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NewsOne’s Smokey Fontaine recently interviewed musician, songwriter, record producer and music executive Antonio “L.A.” Reid to talk about the music industry, Black music and who he sees leading the way.

“I could say a lot of things, some of them would not be politically correct. Like the state of urban music, I really have a problem with,” Reid said.

“I want to share with people,” he continued. “I want to share with young people who may have their finger closer to the pulse than I may and people who may have a lot more talent that can make a tremendous contribution to the state of music.”

SEE ALSO: L.A. Reid Tells How He Knew 14-Year-Old Usher Would Be A Star [VIDEO]

I just wanna tell these kids, like, increase your vocabulary, give me some new words, give old words new meaning, give me some melodies, give me some music that absolutely will last the next 100 years.

Reid told Fontaine he believes today’s artists are going after the “low-hanging fruit” and many of these acts are not wiling to climb the “taller mountain to greatness.”

“I really want kids–particularly young Black kids–to take the challenge,” Reid said.

The chairman and CEO of Epic Records continued to express his displeasure with the lyrics many artists are writing saying, “There are some cool words out there that’s not b*tch. There’re some cool words that are not hoe. There’re some cool things that are not a gun, there’s some cool stuff in the world.”

Reid went on to  explain that many years ago Black music was “the model that music was built on.” He went on to name the Rolling Stones being influenced by Little Richard and at one time Roland Isley having Elton John as his piano player.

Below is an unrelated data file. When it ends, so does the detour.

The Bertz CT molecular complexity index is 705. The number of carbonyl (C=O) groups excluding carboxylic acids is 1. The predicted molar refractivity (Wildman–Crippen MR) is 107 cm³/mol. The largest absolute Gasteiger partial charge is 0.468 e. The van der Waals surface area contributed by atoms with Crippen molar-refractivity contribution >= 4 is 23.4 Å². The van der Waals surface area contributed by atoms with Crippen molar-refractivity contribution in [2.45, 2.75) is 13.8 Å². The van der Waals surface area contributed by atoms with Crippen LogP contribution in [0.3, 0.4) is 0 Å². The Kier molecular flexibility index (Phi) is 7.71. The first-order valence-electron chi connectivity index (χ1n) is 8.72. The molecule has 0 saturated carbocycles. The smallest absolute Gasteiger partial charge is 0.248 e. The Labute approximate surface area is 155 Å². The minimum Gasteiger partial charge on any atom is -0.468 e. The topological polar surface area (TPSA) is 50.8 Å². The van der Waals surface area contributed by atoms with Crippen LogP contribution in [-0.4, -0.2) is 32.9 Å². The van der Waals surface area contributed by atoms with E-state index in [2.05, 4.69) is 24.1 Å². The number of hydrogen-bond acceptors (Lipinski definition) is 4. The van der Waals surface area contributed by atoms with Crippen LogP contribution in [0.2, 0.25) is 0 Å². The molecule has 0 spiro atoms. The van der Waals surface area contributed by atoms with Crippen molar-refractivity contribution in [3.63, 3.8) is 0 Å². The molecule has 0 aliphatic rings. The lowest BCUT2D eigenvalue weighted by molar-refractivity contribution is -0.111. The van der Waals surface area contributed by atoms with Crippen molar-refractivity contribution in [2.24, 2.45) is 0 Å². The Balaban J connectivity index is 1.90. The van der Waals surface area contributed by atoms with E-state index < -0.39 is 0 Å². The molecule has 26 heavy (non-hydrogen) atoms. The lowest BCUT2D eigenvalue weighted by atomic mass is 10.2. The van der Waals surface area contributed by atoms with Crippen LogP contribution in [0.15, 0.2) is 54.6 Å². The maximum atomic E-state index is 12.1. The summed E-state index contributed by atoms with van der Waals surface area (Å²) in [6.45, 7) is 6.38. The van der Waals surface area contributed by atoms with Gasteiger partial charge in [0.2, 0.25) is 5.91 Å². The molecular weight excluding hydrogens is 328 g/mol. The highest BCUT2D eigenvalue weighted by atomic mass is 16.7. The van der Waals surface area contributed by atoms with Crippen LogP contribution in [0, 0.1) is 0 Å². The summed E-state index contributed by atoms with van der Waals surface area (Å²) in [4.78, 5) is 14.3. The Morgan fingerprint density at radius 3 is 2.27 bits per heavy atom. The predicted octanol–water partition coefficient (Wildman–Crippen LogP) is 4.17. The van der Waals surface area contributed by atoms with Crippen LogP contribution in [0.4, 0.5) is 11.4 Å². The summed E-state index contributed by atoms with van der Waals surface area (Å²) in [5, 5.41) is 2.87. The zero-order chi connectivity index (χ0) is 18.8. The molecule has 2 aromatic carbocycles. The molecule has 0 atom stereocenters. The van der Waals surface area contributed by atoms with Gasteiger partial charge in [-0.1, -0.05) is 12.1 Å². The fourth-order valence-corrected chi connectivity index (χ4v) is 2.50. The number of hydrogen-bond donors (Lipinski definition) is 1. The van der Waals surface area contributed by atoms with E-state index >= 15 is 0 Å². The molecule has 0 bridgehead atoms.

SEE ALSO: Jay-Z Not Dropping B-Word From Lyrics Despite Reports

Reid said, “The root of Black music was always so important,” but in this day and age it does not seem to meet the standard it once did. Despite his views on Black music, Reid acknowledged there are still some great singers out there, “they just look different today.”

“They look like Adele. They look more like Sam Smith and they look more like Amy Winehouse and they look less like Marvin Gaye.” Reid added, “They look less like Stevie Wonder, they look less like Donnie Hathaway.”

Reid told Fontaine, “I can’t help but notice that the best Black music over the last couple of years happen to be ‘Blurred Lines’ from Robin Thicke. And it happened to be Ariana Grande, and it happened to be Adele. And, today, it happens to be Sam Smith.

Reid said there is no “thread of racism” in what he is saying, but his issue is with African-American singers and songwriters are not being the leaders of Black music.

When it comes to Black music, Reid said somberly, “I feel as though there is a hole in it.”


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